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Mr. YOUNG said, the right of the Catholics to participate in the enjoyment of the privileges which their Protestant fellow-subjects possess, had been so fully recognized, that he expected the decision of that day would have been made almost without remark. It should be recollected, that although the Catholics have claims, those who differ from them have feelings; and therefore the conduct of the House should be that of a Protestant Assembly. He did not like the mode which had been pursued; and notwithstanding the splendid imagery and playful fancy of his learned friend from Annapolis, too much had been said against one description of the professors of religion in de fence of another. He was decidedly in favour of the Petition, and should give it his utmost support; but at the same time he wished it to be understood that he was a Protestant. He admitted the principle, that every man who contributed to the support of a Government is entitled to an equal enjoyment of privileges, when no injury could result from such a state of society. In the early progress of the reformation, there had been doubtless virtues and faults on both sides; but, he was satisfied no Catholic at the present time would have advanced half what had been urged that day. The Hon. Gentleman then took a review of the progress of the Protestant Religion in England, from the time of its introduction during the reign of Henry VIII. down to that period when it was deemed necessary to establish the test oath, for the protection of the Protestant ascendancy. It was generally admitted that those restraints are no longer necessary even in the mother country; and the object of the Petition is, to request that an Address be presented by that House, praying for their removal in this: that is all which is asked; and he willingly gave his assent, that an Address should be presented: but he wished it to be such a document as became a Protestant Assembly.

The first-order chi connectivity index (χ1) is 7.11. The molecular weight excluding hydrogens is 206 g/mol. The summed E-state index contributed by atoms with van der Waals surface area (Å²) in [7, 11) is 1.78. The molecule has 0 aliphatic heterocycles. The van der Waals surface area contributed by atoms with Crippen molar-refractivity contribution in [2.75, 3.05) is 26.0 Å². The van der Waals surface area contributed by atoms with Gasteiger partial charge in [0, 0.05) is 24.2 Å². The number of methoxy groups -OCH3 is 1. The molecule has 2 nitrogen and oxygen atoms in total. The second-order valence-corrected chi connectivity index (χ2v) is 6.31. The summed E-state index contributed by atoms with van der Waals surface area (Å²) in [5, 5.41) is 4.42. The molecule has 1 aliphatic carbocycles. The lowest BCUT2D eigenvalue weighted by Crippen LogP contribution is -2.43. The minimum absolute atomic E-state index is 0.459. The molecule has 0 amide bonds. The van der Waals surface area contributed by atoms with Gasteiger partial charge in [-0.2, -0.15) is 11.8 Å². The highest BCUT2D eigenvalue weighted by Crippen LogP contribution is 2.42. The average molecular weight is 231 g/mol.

Several other Gentlemen spoke to the same effect, and the Resolution was agreed to unanimously.